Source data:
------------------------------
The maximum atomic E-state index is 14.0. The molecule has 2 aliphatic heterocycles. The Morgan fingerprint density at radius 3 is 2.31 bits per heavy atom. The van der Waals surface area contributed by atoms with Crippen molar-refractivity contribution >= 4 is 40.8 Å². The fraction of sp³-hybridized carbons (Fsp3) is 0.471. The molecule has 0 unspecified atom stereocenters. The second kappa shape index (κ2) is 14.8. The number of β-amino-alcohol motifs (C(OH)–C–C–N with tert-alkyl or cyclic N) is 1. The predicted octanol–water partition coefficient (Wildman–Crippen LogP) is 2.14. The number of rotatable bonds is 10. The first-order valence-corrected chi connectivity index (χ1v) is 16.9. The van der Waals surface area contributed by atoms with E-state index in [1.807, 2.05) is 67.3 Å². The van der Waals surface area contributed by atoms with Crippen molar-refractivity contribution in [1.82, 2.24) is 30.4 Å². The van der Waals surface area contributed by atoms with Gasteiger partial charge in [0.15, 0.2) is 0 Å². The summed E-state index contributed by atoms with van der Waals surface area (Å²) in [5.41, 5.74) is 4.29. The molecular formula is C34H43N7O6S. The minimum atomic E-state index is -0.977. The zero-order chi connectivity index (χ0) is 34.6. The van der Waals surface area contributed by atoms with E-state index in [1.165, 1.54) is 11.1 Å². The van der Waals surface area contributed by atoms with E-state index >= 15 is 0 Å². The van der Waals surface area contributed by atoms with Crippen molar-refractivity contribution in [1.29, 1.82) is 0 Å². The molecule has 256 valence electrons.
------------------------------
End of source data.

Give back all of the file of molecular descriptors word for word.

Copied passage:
The maximum atomic E-state index is 14.0. The molecule has 2 aliphatic heterocycles. The Morgan fingerprint density at radius 3 is 2.31 bits per heavy atom. The van der Waals surface area contributed by atoms with Crippen molar-refractivity contribution >= 4 is 40.8 Å². The fraction of sp³-hybridized carbons (Fsp3) is 0.471. The molecule has 0 unspecified atom stereocenters. The second kappa shape index (κ2) is 14.8. The number of β-amino-alcohol motifs (C(OH)–C–C–N with tert-alkyl or cyclic N) is 1. The predicted octanol–water partition coefficient (Wildman–Crippen LogP) is 2.14. The number of rotatable bonds is 10. The first-order valence-corrected chi connectivity index (χ1v) is 16.9. The van der Waals surface area contributed by atoms with E-state index in [1.807, 2.05) is 67.3 Å². The van der Waals surface area contributed by atoms with Crippen molar-refractivity contribution in [1.82, 2.24) is 30.4 Å². The van der Waals surface area contributed by atoms with Gasteiger partial charge in [0.15, 0.2) is 0 Å². The summed E-state index contributed by atoms with van der Waals surface area (Å²) in [5.41, 5.74) is 4.29. The molecular formula is C34H43N7O6S. The minimum atomic E-state index is -0.977. The zero-order chi connectivity index (χ0) is 34.6. The van der Waals surface area contributed by atoms with E-state index in [1.165, 1.54) is 11.1 Å². The van der Waals surface area contributed by atoms with E-state index >= 15 is 0 Å². The van der Waals surface area contributed by atoms with Crippen molar-refractivity contribution in [1.29, 1.82) is 0 Å². The molecule has 256 valence electrons.